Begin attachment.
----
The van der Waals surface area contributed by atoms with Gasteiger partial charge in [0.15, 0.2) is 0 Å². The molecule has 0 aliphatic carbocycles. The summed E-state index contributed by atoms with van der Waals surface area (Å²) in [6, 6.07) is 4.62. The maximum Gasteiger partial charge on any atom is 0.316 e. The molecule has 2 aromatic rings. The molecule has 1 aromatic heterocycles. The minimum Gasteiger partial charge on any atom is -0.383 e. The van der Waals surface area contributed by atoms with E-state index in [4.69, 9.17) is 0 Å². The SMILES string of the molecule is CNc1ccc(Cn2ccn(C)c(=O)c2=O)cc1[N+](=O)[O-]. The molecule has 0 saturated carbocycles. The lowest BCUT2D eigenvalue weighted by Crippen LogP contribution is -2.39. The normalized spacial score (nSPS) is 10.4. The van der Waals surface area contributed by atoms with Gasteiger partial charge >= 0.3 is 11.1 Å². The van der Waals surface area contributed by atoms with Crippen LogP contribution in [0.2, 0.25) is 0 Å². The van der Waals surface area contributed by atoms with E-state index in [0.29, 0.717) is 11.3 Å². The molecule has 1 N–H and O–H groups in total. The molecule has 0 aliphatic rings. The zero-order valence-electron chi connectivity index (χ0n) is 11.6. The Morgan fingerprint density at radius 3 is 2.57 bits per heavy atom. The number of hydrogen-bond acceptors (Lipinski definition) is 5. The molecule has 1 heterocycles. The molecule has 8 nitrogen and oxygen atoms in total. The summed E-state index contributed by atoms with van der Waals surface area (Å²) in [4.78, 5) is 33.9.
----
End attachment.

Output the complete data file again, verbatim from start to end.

The van der Waals surface area contributed by atoms with Gasteiger partial charge in [0.15, 0.2) is 0 Å². The molecule has 0 aliphatic carbocycles. The summed E-state index contributed by atoms with van der Waals surface area (Å²) in [6, 6.07) is 4.62. The maximum Gasteiger partial charge on any atom is 0.316 e. The molecule has 2 aromatic rings. The molecule has 1 aromatic heterocycles. The minimum Gasteiger partial charge on any atom is -0.383 e. The van der Waals surface area contributed by atoms with E-state index in [4.69, 9.17) is 0 Å². The SMILES string of the molecule is CNc1ccc(Cn2ccn(C)c(=O)c2=O)cc1[N+](=O)[O-]. The molecule has 0 saturated carbocycles. The lowest BCUT2D eigenvalue weighted by Crippen LogP contribution is -2.39. The normalized spacial score (nSPS) is 10.4. The van der Waals surface area contributed by atoms with Gasteiger partial charge >= 0.3 is 11.1 Å². The van der Waals surface area contributed by atoms with Crippen LogP contribution in [0.2, 0.25) is 0 Å². The van der Waals surface area contributed by atoms with E-state index in [0.29, 0.717) is 11.3 Å². The molecule has 1 N–H and O–H groups in total. The molecule has 0 aliphatic rings. The zero-order valence-electron chi connectivity index (χ0n) is 11.6. The Morgan fingerprint density at radius 3 is 2.57 bits per heavy atom. The number of hydrogen-bond acceptors (Lipinski definition) is 5. The molecule has 1 heterocycles. The molecule has 8 nitrogen and oxygen atoms in total. The summed E-state index contributed by atoms with van der Waals surface area (Å²) in [4.78, 5) is 33.9.